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The State of Texas is presently staking out two positions that are not typically pursued by a single litigant. On the one hand, Texas is seeking the invalidation of the Voting Rights Act, and, on the other, the State is now defending the validity of the expansive race-based affirmative action policy it uses at its flagship university. This Essay presses the claim that Texas has increased the chance it will lose in bothTexas v. Holder andFisher v. University of Texas because it has opted to stake out markedly extreme positions in each. I argue that Texas would be more likely to succeed had it chosen to temper both its actions and claims in the pending cases. As it stands, Texas’s assertive stance in Fisher promises to bolster the aversion many Justices already feel towards affirmative action. With regard to the VRA, however, Texas’s uncompromising approach to the regime may prove to be the VRA’s best defense. As recent redistricting and voter ID decisions suggest, Texas’s stance may be provide what is arguably better evidence for why the statute remains necessary than anything proffered by the VRA’s many supporters. Indeed, the State’s aggressively hostile stance towards the VRA has the potential to destabilize judicial misgivings about the statute, and, if not fully reverse them, postpone their implementation.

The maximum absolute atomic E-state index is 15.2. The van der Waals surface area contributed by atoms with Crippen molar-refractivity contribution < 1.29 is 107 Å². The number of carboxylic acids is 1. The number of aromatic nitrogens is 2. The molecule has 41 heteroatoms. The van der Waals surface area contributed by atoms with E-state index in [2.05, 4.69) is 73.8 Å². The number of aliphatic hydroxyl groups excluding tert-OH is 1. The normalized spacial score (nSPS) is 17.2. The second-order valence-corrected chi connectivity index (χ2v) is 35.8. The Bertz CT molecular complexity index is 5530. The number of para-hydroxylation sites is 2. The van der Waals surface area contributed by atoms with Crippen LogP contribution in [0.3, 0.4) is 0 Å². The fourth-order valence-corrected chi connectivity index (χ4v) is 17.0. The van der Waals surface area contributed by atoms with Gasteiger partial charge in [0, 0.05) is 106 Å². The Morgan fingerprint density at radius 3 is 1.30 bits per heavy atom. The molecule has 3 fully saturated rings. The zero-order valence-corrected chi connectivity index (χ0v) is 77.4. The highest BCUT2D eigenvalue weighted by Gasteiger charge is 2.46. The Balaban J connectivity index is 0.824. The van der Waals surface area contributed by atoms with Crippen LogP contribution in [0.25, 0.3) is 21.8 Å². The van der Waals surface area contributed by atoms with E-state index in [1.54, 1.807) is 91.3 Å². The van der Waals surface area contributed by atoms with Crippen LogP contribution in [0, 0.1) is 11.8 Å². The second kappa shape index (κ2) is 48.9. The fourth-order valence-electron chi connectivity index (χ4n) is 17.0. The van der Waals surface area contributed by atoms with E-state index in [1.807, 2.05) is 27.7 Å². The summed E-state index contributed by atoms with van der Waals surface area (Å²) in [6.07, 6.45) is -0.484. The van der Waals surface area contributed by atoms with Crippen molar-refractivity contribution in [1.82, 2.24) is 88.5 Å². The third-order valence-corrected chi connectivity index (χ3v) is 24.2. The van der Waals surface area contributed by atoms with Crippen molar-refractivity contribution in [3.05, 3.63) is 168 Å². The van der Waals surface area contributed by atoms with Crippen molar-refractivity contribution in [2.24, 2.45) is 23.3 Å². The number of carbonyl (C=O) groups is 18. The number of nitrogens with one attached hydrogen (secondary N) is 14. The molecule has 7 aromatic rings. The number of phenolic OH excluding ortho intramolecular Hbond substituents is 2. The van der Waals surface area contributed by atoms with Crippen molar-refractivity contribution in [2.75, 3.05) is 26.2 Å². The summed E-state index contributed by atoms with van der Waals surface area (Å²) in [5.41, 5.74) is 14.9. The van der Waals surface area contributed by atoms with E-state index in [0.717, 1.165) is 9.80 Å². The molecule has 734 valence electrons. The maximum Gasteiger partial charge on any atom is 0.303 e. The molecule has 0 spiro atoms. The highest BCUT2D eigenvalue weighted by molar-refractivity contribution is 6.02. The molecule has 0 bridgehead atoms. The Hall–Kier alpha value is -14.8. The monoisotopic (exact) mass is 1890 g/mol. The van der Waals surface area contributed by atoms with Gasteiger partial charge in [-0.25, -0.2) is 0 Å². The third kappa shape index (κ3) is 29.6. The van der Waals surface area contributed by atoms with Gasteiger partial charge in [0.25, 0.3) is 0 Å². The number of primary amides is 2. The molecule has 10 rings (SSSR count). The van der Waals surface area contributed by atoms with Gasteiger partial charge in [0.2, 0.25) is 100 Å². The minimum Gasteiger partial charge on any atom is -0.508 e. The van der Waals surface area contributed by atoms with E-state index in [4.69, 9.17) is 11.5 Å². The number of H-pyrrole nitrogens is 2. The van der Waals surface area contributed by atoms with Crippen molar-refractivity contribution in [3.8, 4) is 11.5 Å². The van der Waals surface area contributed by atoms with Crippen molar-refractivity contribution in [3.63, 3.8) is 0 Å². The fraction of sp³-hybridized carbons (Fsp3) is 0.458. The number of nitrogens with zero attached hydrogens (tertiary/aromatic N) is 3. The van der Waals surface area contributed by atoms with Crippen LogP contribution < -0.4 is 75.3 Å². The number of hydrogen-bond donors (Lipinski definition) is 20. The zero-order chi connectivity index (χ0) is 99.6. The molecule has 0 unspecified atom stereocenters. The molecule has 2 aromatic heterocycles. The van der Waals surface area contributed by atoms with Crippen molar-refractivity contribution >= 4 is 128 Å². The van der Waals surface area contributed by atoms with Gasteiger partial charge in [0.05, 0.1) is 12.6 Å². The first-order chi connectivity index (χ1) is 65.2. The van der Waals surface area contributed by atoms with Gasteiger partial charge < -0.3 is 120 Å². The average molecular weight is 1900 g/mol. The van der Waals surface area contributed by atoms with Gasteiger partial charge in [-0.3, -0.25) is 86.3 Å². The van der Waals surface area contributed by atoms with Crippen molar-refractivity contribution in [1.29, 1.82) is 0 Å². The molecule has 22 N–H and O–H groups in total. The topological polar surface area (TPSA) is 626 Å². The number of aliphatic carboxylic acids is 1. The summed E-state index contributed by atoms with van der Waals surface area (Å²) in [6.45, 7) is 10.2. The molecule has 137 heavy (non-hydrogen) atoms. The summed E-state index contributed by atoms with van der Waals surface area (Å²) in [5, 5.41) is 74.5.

This is a copy of an article published in the Election Law Journal © 2012 Mary Ann Liebert, Inc.; Election Law Journal is available online at: